fashion schools and the apparel industry
This post is about fashion schools, mostly drawing on my own experience.
The glamour factor. No one goes to fashion school dreaming of becoming a production manager, a sample sewer, or a pattern drafter. So naturally the programs are geared towards the glossier fashion design aspect. That’s just good marketing.
Fashion schools are growing. I know from my own experience that classrooms are packed to capacity and there’s a definite motivation from the school to put bums in seats – therefore the glossy brochures that assure prospective students that they will move on into glamourous and lucrative positions in the industry.
Schools are not totally self-serving. They have contacts with large companies which recruit at our schools. Therefore the training we receive is geared towards grooming us for a narrow set of positions within a certain category of company. Schools are interested in securing “prestigious” positions at name-brand companies for their students, naturally it raises the profile of the school. These companies for the most part do not support local manufacturing. As far as the school is concerned, the local industry is already dead. Toronto’s fashion design graduates are basically expected to move away to other countries, mostly the United States. Manufacturing positions don’t hold the same sort of weight as design positions. There’s a sense that all of that stuff is done “away” now, and that’s the way it is. Schools have given up on Canadian manufacturing, and they aren’t looking back.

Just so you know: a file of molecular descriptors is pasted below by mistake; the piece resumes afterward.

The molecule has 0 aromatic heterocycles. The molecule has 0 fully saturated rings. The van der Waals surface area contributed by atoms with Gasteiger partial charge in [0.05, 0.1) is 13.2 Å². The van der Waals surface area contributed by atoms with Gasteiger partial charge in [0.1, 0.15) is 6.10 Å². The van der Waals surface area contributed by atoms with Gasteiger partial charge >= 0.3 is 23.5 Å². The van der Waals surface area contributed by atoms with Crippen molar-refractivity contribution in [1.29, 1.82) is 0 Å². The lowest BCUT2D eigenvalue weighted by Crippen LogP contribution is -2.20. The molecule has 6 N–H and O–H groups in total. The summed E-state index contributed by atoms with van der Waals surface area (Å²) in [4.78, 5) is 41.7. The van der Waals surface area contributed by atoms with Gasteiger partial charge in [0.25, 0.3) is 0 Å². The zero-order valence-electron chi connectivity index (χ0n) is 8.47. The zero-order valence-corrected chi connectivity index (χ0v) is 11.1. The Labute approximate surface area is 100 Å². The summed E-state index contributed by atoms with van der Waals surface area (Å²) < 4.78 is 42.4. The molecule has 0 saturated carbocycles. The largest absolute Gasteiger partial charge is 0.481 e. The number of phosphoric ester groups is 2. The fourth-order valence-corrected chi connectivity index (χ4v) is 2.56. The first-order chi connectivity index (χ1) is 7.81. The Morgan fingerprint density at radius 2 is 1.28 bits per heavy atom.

Of course the schools pay lip service to Canadian fashion. The few graduates who’ve managed to eke out a level of local celebrity are constantly referred to. There is an effort towards teaching students the basics of business and production. Hopefully these programs will remain and improve (unfortunately many standards, especially regarding patternmaking, fitting and production have not been updated in years and years), because realistically not all graduates are going to trek off to fashion capitals or find corporate recruitment is right for them. There are a wide variety of career approaches that a fashion school could address. I think for the most part my school did an fairly good job at attuning us to the realities of the industry, but I feel that the program is growing narrower.
It used to be a lot broader. My school used to be a practical polytechnic instead of a prestigious university, and had a reputation for training industry-savvy graduates for the local apparel companies. Of course the industry was a lot larger here then. Times have changed.